Proven methods for memorizing kanji
Most people struggle memorizing kanji. As every person is different we though it might be a good idea to make a collection of different ideas on how to best practice Japanese kanji. For most people a combination of different methods probably works best.
1) Repeatedly writing kanji
When we made a reader survey about the most effective ways to memorize kanji most mentioned that writing a kanji again and again worked best. It probably is the best method for beginners who need to first get used to kanji. Writing the kanji on worksheets helps to get the proportions right and to get first feeling for them. The more advanced you become and the more you understand the structure of kanji the less you will require such worksheets.
Repeatedly writing kanji characters will also help you to understand the stroke order and the directions of the strokes. Although it might not seem that important in the beginning it will become a very useful habit making things much easier when you start memorizing a large number of kanji.
We created a free pdf ebook for the first 103 kanji, which allows you to print the worksheets as often as you like on your own printer. Click here to download the file.
2) Kanji flashcards
Kanji flashcards are a very effective way of memorizing a large number of kanji in short time. The most effective way is to create flashcards by yourself as you will already memorize a lot during the production process. On the other hand it takes a lot of time and you might also make mistakes and memorize these.
The best paper made flashcards on the market are from White Rabbit Publishing. They have been on the market for many years and each cards includes a picture of the kanji, the meaning and readings, the stroke order, vocabulary and some analogy to help remembering the kanji.
3) Learn kanji with Mnemonics
Most flashcards also use mnemonics, which are analogies to help remembering kanji. These can be very useful at the beginning when kanji still look very unfamiliar. The more you understand the structure of kanji the less you will rely on such often artificial analogies.
The book KANJI PICT O GRAPHIX received a lot of recognition for its innovative approach and the very well made graphical analogies.
4) Understand the history of the kanji
Knowing the history of a kanji can be very useful to remember it. As kanji originally were derived from pictures this method works well for visually oriented people. There is very little material in English about this. Joy ‘o Kanji is a site that writes an essay about each kanji that includes a lot of background information on each kanji. It is especially useful if you want to know more about your favorite kanjis.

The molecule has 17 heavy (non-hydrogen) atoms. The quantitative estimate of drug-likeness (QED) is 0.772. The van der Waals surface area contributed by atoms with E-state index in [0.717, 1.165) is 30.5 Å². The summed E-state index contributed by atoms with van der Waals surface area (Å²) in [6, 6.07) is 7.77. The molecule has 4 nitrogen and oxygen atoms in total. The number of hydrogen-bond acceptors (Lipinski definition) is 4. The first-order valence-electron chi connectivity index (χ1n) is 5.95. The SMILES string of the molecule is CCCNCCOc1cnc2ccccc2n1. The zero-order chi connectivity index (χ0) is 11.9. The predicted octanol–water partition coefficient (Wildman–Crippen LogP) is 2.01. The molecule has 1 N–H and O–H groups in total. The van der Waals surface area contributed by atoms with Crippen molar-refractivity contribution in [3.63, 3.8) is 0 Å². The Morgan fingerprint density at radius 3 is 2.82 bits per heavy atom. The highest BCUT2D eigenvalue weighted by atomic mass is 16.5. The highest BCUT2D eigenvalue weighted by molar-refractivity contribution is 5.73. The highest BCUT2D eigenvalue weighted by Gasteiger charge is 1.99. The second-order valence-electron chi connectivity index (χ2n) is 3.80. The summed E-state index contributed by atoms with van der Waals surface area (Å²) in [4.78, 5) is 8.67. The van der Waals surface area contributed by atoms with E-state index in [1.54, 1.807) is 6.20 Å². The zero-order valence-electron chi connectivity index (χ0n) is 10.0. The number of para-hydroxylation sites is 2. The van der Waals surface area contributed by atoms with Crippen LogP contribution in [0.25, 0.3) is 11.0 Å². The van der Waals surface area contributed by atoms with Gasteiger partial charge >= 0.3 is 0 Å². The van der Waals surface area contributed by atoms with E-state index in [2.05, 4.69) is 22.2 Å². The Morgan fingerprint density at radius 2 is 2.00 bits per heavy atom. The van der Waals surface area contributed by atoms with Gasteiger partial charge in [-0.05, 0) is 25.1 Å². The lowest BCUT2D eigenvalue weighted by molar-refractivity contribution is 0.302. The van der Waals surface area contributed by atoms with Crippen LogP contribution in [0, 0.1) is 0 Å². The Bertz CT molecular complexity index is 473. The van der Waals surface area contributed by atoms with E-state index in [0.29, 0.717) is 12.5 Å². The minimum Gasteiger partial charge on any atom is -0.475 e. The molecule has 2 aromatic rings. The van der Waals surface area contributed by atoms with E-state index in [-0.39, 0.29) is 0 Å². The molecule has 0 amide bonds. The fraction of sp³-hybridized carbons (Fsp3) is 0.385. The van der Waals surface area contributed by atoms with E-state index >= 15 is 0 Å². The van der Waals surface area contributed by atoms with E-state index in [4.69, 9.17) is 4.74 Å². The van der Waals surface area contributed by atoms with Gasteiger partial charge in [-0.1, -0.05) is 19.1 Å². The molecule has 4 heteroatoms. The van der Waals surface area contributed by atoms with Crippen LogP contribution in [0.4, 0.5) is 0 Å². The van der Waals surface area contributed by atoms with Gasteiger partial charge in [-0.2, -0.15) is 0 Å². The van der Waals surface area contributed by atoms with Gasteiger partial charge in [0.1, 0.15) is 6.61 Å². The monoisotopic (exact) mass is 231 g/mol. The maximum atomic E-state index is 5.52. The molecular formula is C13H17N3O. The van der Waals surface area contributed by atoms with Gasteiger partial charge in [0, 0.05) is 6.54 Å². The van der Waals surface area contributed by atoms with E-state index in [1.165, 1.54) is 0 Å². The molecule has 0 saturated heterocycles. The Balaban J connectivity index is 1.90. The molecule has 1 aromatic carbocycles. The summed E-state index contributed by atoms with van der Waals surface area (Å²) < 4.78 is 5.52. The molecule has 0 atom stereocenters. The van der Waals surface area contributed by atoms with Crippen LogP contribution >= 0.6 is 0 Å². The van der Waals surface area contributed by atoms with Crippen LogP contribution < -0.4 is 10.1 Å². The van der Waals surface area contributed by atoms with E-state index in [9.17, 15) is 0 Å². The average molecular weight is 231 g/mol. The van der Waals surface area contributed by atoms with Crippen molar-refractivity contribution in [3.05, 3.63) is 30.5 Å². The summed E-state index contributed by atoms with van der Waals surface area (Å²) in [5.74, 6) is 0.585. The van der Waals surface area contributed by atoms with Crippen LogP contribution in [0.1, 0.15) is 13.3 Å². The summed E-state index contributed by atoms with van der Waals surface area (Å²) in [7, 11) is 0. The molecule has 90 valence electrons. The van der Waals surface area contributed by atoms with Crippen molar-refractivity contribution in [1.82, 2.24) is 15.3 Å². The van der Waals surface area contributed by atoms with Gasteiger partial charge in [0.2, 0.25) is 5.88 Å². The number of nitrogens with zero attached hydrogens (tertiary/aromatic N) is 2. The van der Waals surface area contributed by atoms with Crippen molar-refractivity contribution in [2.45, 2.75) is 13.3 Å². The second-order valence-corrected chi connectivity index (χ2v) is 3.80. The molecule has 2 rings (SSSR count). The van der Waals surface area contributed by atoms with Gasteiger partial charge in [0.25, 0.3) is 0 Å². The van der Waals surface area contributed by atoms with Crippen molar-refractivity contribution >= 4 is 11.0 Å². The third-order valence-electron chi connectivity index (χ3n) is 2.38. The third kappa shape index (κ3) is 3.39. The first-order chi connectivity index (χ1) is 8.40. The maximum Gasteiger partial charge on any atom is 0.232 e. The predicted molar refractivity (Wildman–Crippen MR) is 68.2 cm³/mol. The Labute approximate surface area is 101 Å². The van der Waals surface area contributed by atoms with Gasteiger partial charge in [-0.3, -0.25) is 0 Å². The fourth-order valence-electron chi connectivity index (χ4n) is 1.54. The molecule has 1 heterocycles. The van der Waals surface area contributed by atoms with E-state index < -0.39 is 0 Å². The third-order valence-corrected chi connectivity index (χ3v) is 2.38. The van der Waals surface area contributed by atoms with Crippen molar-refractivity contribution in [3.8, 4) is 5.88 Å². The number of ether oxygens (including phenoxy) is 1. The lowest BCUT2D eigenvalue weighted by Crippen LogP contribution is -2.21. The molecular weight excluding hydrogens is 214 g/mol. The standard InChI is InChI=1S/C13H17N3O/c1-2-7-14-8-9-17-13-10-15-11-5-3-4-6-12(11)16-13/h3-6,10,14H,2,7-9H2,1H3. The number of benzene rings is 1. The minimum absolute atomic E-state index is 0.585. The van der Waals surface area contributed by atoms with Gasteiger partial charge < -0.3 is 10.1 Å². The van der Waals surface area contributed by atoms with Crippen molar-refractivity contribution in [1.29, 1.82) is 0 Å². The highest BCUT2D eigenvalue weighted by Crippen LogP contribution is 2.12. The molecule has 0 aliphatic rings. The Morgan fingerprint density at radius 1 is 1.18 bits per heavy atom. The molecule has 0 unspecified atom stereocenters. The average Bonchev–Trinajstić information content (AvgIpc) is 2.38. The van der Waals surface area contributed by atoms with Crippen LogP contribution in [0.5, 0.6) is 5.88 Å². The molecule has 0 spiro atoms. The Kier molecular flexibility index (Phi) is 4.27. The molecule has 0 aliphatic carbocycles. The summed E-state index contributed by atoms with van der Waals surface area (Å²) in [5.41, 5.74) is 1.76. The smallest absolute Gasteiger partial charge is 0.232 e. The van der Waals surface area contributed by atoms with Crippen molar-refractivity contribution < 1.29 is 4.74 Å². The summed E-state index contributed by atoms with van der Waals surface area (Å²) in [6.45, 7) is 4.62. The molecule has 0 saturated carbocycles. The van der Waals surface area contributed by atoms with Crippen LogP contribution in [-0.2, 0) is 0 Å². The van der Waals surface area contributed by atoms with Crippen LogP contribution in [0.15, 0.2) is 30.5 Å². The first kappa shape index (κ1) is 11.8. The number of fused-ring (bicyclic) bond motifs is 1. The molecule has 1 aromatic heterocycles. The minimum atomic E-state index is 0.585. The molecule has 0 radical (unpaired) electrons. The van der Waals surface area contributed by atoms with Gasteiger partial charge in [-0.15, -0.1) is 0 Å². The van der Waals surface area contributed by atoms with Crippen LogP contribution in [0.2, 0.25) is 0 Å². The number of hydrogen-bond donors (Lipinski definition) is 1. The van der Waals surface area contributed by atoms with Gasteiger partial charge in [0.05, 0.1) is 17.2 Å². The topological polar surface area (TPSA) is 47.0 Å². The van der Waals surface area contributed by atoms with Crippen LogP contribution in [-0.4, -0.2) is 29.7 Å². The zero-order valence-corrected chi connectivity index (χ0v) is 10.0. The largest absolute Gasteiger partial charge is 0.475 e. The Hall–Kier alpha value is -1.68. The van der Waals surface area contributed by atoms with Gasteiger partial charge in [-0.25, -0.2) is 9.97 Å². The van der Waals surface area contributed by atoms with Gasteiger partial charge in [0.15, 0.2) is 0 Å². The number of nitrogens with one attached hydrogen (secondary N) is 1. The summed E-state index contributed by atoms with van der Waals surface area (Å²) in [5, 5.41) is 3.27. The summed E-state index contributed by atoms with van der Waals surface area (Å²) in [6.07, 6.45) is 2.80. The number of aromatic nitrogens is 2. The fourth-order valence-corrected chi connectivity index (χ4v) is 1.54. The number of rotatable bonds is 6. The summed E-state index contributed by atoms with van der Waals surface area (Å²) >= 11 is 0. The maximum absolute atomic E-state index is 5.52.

5) Kanji Apps & kanji games
There is an ever growing number of software and phone applications to help memorizing kanji. The advantage of most applications is that they trace your progress and accordingly alter how often a kanji is presented. If installed on a smart phone they also allow you to practice anywhere at anytime and turn even a few minutes of idle time into productive time. As repetitions are more important than the duration of the exercise for memorizing something new this aspect can not be overrated.
Our personal favorite is Kanji Flip for those who prepare for the JLPT. However, there are so many applications on the market that we will probably write a separate review about the best kanji apps on the market.
6) Understanding the radicals
Kanji are made of components that are called radicals. Once you know the 214 most common kanji radicals understanding the structure of each kanji becomes very easy. Although it first sounds like a side track for beginners, knowing the radicals is a real asset when it comes to memorizing a very large number of kanji within a short time.
7) Practice reading
Memorizing a kanji is one thing but the biggest challenge is not to forget them. The most effective way to keep your memory of kanji fresh is to regularly practice reading. Unfortunately the choice of reading material for beginners is very limited. A Japanese newspaper will be too frustrating as you won’t understand most kanji and vocabulary. One way is to purchase Japanese books for children that just include the most basic kanji. It not only helps to memorize kanji but also makes you more familiar with simple sentences and patterns. The downside is that the stories can be quiet boring for adults.
We therefore recommend the Hiragana Times. It is an English-Japanese bi-lingual magazine with a hiragana transcription of all words written in kanji. As the monthly magazine covers many aspects of traditional and contemporary Japan it’s contents also has something interesting for most people. Reading kanji from real texts will also help you to memorize the most commonly used kanji first.
What works best for YOU?
We would be very interested to learn more about how you learn kanji. Share with us and our readers what worked for you and reply to this post!